LEWISBURG — They call it the “hook-up culture.”
A guy and girl drink a little bit at a party and let their hormones take over. This happens often, and a lot of students at Bucknell University and other schools across the country participate.
Some students at Bucknell say it’s gotten to the point that dating is obsolete on campus.
But here’s what’s interesting, says Donna Freitas, a religion professor at Boston College who wrote the book “Sex and the Soul.”
“What’s been interesting, clear across the board, it doesn’t matter the school, students who are a part of the hook-up culture don’t like the hook-up culture,” Freitas said. “They, interestingly, want what looks like old-fashioned dating.”
Freitas was on campus Sunday to speak about the findings in her book as part of an effort by faculty and students to address the impacts and ramifications of such casual relationships.
The effort is being supported by the religious organizations on campus, said Christopher Kim, a mechanical engineering professor who is one of several faculty members organizing discussion of the issue.
The effort, in its early stages, dovetails with efforts by university President John Bravman, who has created a task force to address issues of sexual assault and relationships on campus, Kim said.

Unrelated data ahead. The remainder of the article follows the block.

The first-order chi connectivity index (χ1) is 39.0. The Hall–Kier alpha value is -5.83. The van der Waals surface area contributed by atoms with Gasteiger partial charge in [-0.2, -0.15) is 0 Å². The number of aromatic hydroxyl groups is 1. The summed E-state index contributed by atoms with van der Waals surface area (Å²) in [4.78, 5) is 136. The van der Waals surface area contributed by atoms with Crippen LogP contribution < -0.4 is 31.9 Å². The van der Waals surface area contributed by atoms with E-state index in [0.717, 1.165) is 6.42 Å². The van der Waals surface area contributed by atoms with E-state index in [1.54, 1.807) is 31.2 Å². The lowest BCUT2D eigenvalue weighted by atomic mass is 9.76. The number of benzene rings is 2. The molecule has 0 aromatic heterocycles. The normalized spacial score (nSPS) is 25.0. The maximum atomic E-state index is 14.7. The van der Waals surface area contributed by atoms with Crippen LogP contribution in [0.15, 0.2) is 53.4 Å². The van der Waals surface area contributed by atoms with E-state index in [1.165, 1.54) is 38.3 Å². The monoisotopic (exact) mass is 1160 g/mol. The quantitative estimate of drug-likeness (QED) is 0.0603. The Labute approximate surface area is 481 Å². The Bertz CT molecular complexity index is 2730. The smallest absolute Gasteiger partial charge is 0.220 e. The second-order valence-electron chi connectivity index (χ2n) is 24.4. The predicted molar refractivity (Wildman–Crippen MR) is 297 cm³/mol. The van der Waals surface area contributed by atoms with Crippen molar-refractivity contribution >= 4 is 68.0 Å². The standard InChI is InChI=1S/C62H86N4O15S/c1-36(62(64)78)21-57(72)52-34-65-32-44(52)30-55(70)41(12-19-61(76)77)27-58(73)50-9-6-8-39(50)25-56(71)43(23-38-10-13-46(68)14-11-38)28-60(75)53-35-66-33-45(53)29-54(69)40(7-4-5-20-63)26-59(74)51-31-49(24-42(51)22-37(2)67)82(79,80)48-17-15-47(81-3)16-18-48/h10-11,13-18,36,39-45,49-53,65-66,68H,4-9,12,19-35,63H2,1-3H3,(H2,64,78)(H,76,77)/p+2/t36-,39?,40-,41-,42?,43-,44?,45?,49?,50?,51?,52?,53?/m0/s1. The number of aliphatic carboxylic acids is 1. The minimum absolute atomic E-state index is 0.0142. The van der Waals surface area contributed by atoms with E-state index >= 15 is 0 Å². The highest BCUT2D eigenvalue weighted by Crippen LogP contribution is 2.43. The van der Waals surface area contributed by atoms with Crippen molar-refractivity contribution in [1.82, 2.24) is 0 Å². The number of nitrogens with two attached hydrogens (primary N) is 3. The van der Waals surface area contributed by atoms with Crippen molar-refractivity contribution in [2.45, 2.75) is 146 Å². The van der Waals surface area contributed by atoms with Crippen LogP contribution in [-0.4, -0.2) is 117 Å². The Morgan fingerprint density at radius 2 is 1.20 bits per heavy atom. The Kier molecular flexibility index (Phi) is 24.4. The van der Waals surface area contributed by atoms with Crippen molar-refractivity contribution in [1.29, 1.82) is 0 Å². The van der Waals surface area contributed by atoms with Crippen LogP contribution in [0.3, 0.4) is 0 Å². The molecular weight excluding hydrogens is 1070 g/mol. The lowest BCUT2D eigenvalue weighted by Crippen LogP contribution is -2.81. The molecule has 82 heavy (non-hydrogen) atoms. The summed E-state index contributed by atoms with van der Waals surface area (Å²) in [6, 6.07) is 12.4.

He added that the Rev. Thomasina A. Yuille, the university’s chaplain, was spearheading things with students, but was not able to attend Freitas’ talk.
The message of the group is not to force its morals on students.
“It’s their choice, but they have to make an informed choice,” Kim said.
Information is one reason Freitas was asked to speak. Her book looks at the culture of relationships on college campuses. After a year of research and several more years of compiling and writing the book, she found most students dislike casual intimate relationships.
The problem is they feel there is no alternative.
“There’s a sadness,” Freitas said. “They say there’s not any dating on campus, and I wish somebody would start dating, so then I could do it, too.”
Students involved say a number of their peers feel much the same way.
“There are students who are not into the hook-up culture,” said Matthew Laube, a 2010 Bucknell graduate.
Friend Sara Minkler, a senior at the school, agreed.
“They feel isolated because they don’t want to engage in this behavior,” she said.
They are in the process of forming a more solid group, building off Freitas’ talk. The group wants to conduct a survey of students on the issues.
And a next activity might be a “dating for dummies” class.
“So much of it is, you meet at a party and hook up,” Laube said. “What’s a real relationship look like? What are the alternatives, the way to build a healthy relationship.”
LEWISBURG — They call it the “hook-up culture.”
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